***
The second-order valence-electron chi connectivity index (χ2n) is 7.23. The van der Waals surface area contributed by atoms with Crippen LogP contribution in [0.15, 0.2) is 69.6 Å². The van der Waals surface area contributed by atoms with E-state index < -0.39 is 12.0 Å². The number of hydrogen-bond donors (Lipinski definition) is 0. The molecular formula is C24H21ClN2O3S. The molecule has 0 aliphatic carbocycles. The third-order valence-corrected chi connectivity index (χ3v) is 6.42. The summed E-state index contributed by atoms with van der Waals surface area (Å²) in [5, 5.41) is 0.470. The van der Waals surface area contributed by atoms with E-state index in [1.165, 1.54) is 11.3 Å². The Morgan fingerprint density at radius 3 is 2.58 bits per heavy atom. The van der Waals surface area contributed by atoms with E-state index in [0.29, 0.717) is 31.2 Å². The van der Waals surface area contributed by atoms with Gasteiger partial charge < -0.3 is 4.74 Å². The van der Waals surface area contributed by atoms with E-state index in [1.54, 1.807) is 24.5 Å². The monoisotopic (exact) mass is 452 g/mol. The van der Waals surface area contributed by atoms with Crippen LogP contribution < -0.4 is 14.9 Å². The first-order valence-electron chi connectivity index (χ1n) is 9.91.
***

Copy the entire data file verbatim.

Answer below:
The second-order valence-electron chi connectivity index (χ2n) is 7.23. The van der Waals surface area contributed by atoms with Crippen LogP contribution in [0.15, 0.2) is 69.6 Å². The van der Waals surface area contributed by atoms with E-state index < -0.39 is 12.0 Å². The number of hydrogen-bond donors (Lipinski definition) is 0. The molecular formula is C24H21ClN2O3S. The molecule has 0 aliphatic carbocycles. The third-order valence-corrected chi connectivity index (χ3v) is 6.42. The summed E-state index contributed by atoms with van der Waals surface area (Å²) in [5, 5.41) is 0.470. The van der Waals surface area contributed by atoms with E-state index in [1.165, 1.54) is 11.3 Å². The Morgan fingerprint density at radius 3 is 2.58 bits per heavy atom. The van der Waals surface area contributed by atoms with E-state index in [0.29, 0.717) is 31.2 Å². The van der Waals surface area contributed by atoms with Gasteiger partial charge < -0.3 is 4.74 Å². The van der Waals surface area contributed by atoms with E-state index in [1.54, 1.807) is 24.5 Å². The monoisotopic (exact) mass is 452 g/mol. The van der Waals surface area contributed by atoms with Crippen LogP contribution < -0.4 is 14.9 Å². The first-order valence-electron chi connectivity index (χ1n) is 9.91.